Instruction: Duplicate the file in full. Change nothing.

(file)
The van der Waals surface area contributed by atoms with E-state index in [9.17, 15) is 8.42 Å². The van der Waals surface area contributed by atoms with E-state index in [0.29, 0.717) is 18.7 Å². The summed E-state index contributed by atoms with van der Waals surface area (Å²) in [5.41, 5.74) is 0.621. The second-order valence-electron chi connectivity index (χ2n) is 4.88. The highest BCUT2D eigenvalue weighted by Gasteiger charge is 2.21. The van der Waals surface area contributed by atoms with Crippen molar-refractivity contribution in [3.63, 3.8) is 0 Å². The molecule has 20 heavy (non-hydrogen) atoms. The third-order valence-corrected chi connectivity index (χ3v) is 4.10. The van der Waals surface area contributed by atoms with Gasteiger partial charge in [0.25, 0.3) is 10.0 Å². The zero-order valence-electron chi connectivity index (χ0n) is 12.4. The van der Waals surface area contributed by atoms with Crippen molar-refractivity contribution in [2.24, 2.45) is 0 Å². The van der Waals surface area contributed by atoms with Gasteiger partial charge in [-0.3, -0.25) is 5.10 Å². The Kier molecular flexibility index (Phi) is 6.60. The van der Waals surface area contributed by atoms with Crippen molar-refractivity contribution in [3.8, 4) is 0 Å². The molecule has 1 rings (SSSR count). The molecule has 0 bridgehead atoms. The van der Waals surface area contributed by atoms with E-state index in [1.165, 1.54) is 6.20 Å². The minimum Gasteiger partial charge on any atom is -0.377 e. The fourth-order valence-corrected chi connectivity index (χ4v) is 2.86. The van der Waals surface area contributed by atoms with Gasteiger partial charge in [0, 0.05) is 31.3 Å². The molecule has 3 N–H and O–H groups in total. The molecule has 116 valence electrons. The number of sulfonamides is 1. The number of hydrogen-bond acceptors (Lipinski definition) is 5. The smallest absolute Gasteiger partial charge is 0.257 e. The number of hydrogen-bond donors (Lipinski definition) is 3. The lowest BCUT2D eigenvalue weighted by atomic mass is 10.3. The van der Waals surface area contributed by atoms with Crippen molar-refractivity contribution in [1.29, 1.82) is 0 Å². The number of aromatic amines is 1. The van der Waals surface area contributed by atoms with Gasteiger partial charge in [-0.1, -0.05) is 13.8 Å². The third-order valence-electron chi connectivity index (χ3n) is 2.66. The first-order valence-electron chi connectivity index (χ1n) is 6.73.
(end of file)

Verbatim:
The van der Waals surface area contributed by atoms with E-state index in [9.17, 15) is 8.42 Å². The van der Waals surface area contributed by atoms with E-state index in [0.29, 0.717) is 18.7 Å². The summed E-state index contributed by atoms with van der Waals surface area (Å²) in [5.41, 5.74) is 0.621. The second-order valence-electron chi connectivity index (χ2n) is 4.88. The highest BCUT2D eigenvalue weighted by Gasteiger charge is 2.21. The van der Waals surface area contributed by atoms with Crippen molar-refractivity contribution in [3.63, 3.8) is 0 Å². The molecule has 20 heavy (non-hydrogen) atoms. The third-order valence-corrected chi connectivity index (χ3v) is 4.10. The van der Waals surface area contributed by atoms with Gasteiger partial charge in [0.25, 0.3) is 10.0 Å². The zero-order valence-electron chi connectivity index (χ0n) is 12.4. The van der Waals surface area contributed by atoms with Crippen molar-refractivity contribution in [2.24, 2.45) is 0 Å². The van der Waals surface area contributed by atoms with Gasteiger partial charge in [-0.3, -0.25) is 5.10 Å². The Kier molecular flexibility index (Phi) is 6.60. The van der Waals surface area contributed by atoms with Crippen molar-refractivity contribution in [3.8, 4) is 0 Å². The molecule has 1 rings (SSSR count). The molecule has 0 bridgehead atoms. The van der Waals surface area contributed by atoms with E-state index in [1.165, 1.54) is 6.20 Å². The minimum Gasteiger partial charge on any atom is -0.377 e. The fourth-order valence-corrected chi connectivity index (χ4v) is 2.86. The van der Waals surface area contributed by atoms with Gasteiger partial charge in [0, 0.05) is 31.3 Å². The molecule has 3 N–H and O–H groups in total. The molecule has 116 valence electrons. The number of sulfonamides is 1. The number of hydrogen-bond acceptors (Lipinski definition) is 5. The smallest absolute Gasteiger partial charge is 0.257 e. The number of hydrogen-bond donors (Lipinski definition) is 3. The lowest BCUT2D eigenvalue weighted by atomic mass is 10.3. The van der Waals surface area contributed by atoms with Crippen molar-refractivity contribution in [1.29, 1.82) is 0 Å². The number of aromatic amines is 1. The van der Waals surface area contributed by atoms with Gasteiger partial charge in [-0.1, -0.05) is 13.8 Å². The third-order valence-electron chi connectivity index (χ3n) is 2.66. The first-order valence-electron chi connectivity index (χ1n) is 6.73.